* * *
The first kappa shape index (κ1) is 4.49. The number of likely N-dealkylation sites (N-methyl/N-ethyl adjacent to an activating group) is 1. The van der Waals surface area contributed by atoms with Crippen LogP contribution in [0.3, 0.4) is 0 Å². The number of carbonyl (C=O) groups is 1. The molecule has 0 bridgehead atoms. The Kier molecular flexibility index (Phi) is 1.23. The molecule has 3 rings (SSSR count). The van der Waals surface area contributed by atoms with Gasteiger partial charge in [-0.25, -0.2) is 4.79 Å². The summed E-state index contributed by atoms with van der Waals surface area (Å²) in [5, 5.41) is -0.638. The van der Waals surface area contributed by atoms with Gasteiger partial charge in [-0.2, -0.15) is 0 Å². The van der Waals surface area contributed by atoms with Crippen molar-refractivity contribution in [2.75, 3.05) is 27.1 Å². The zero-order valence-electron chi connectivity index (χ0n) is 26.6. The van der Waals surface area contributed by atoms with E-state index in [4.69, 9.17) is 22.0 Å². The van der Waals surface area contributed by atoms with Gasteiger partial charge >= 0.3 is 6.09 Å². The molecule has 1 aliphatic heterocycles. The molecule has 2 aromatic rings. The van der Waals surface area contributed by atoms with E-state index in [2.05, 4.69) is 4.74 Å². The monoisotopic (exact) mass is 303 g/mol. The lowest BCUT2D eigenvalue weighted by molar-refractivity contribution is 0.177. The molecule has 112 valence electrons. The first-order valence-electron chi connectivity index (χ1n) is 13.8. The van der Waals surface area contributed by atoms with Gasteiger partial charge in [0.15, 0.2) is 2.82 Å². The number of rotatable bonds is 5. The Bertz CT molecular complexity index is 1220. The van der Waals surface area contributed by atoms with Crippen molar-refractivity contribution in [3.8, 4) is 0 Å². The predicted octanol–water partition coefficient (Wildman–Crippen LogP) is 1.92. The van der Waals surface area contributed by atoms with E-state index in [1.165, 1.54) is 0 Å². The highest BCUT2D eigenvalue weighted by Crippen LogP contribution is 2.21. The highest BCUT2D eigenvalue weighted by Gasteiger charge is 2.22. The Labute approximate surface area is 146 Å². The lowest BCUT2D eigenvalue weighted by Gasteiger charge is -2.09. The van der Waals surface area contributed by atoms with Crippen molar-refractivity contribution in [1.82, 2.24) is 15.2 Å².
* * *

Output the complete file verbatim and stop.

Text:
The first kappa shape index (κ1) is 4.49. The number of likely N-dealkylation sites (N-methyl/N-ethyl adjacent to an activating group) is 1. The van der Waals surface area contributed by atoms with Crippen LogP contribution in [0.3, 0.4) is 0 Å². The number of carbonyl (C=O) groups is 1. The molecule has 0 bridgehead atoms. The Kier molecular flexibility index (Phi) is 1.23. The molecule has 3 rings (SSSR count). The van der Waals surface area contributed by atoms with Gasteiger partial charge in [-0.25, -0.2) is 4.79 Å². The summed E-state index contributed by atoms with van der Waals surface area (Å²) in [5, 5.41) is -0.638. The van der Waals surface area contributed by atoms with Gasteiger partial charge in [-0.2, -0.15) is 0 Å². The van der Waals surface area contributed by atoms with Crippen molar-refractivity contribution in [2.75, 3.05) is 27.1 Å². The zero-order valence-electron chi connectivity index (χ0n) is 26.6. The van der Waals surface area contributed by atoms with E-state index in [4.69, 9.17) is 22.0 Å². The van der Waals surface area contributed by atoms with Gasteiger partial charge >= 0.3 is 6.09 Å². The molecule has 1 aliphatic heterocycles. The molecule has 2 aromatic rings. The van der Waals surface area contributed by atoms with E-state index in [2.05, 4.69) is 4.74 Å². The monoisotopic (exact) mass is 303 g/mol. The lowest BCUT2D eigenvalue weighted by molar-refractivity contribution is 0.177. The molecule has 112 valence electrons. The first-order valence-electron chi connectivity index (χ1n) is 13.8. The van der Waals surface area contributed by atoms with Gasteiger partial charge in [0.15, 0.2) is 2.82 Å². The number of rotatable bonds is 5. The Bertz CT molecular complexity index is 1220. The van der Waals surface area contributed by atoms with Crippen molar-refractivity contribution in [3.8, 4) is 0 Å². The predicted octanol–water partition coefficient (Wildman–Crippen LogP) is 1.92. The van der Waals surface area contributed by atoms with E-state index in [1.165, 1.54) is 0 Å². The highest BCUT2D eigenvalue weighted by Crippen LogP contribution is 2.21. The highest BCUT2D eigenvalue weighted by Gasteiger charge is 2.22. The Labute approximate surface area is 146 Å². The lowest BCUT2D eigenvalue weighted by Gasteiger charge is -2.09. The van der Waals surface area contributed by atoms with Crippen molar-refractivity contribution in [1.82, 2.24) is 15.2 Å².